Astronomers have found that a strange excess of gamma rays coming from the heart of the Milky Way isn't the product of dark matter after all. They argue it's actually coming from a profusion of very old stars that we have yet to identify.
Dark matter can't be detected, and its hypothetical presence can only be inferred by its effect on the space around it. For example, if there's more mass in a region of space than there should be, it's usually attributed to dark matter. That doesn't mean it exists, but it's a useful explanation until a better one comes along.
Something else that has been attributed to dark matter is what astronomers call the gamma-ray excess. It's exactly what it sounds like. Gamma rays are the highest-energy electromagnetic waves in the Universe, produced by the most intense objects - such as pulsars, neutron stars, colliding neutron stars, black holes, and supernovae.
When NASA's Fermi telescope took a gamma-ray picture of the Milky Way over five years, after all known gamma-ray sources were subtracted, we ended up with a gamma-ray glow in the heart of the Milky Way that couldn't be accounted for.
"It is thought that dark matter is composed of Weakly Interacting Massive Particles (WIMPs), which would be expected to gather in the centre of our galaxy," said one of the co-authors of the new study, astronomer Roland Crocker from the Australian National University. WIMPs are thought to comprise dark matter.
"The theory is that, very occasionally, these particles crash into each other and radiate light a billion times more energetic than visible light."
In their paper, the researchers from Australia, New Zealand, the US and Germany argue that the source of the gamma-ray excess is a type of star called a millisecond pulsar.
Pulsars are stars at the very end of their life cycle, a type of neutron star or white dwarf. They are so named because they spin very rapidly, emitting beams of radio waves, particles and radiation, such as X-rays and gamma rays. As they spin, these beams flash, very much like an extremely fast cosmic lighthouse.
"At the distance to the centre of our galaxy, the emission from many thousands of these whirling dense stars could be blending together to imitate the smoothly distributed signal we expect from dark matter," Crocker explained.
"Millisecond pulsars close to the Earth are known to be gamma-ray emitters."
The team used hydrodynamical modelling to map the gas associated with diffuse gamma-ray emission, and found that the distribution was non-spherical.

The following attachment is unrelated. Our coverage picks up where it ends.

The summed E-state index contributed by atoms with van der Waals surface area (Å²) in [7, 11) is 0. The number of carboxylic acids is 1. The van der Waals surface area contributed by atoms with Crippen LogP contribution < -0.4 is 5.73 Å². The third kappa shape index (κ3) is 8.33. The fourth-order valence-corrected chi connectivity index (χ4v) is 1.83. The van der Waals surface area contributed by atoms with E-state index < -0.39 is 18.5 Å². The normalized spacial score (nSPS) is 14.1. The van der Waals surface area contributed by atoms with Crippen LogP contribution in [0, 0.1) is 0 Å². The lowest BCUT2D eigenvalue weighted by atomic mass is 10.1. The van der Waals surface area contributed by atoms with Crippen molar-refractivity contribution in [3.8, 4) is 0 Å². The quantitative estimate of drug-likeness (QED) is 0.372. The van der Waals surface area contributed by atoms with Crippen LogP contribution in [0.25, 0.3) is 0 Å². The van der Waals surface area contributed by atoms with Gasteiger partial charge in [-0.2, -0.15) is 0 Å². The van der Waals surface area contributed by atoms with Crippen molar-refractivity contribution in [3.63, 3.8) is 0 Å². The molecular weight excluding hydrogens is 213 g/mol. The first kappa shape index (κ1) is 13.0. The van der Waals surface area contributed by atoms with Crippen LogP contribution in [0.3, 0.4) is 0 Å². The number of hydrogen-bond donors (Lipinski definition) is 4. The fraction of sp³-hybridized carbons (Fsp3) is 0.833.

Although the team's paper is based on modelling, not on observation of these pulsars, they argue that statistically, the excess gamma rays are better described by an abundance of stars in the galactic bulge than dark matter.
There are other indicators they could be on the right path. Only last month, researchers from the Max Planck Institute for Gravitational Physics detected the first known millisecond pulsar that does not emit radio waves. It does, however, emit gamma rays - implying the existence of previously unknown gamma-ray pulsars, particularly in the galactic centre.
The team also isn't the first to propose this idea. Last year, researchers from Stanford University proposed that millisecond pulsars may be the source of the gamma-ray excess, partly because the gamma-ray signature, when they examined it, looked different from expected.
"Two recent studies by teams in the US and the Netherlands have shown that the gamma-ray excess at the galactic centre is speckled, not smooth as we would expect for a dark matter signal," said Eric Charles of Stanford's Kavli Institute for Particle Astrophysics and Cosmology at the time.
"Those results suggest the speckles may be due to point sources that we can't see as individual sources with the Large Area Telescope because the density of gamma-ray sources is very high and the diffuse glow is brightest at the galactic center."
So the case for pulsars causing the gamma-ray excess is mounting. But not to worry, dark matter fans - the universe is full of unexplained phenomena for which dark matter remains the best explanation. And dark matter hasn't been ruled out for the gamma-ray excess quite yet.
"Ongoing observational and theoretical work is underway to verify or refute the hypothesis that the gamma-ray signal comes from millisecond pulsars," Crocker said.
The study has been published in Nature Astronomy.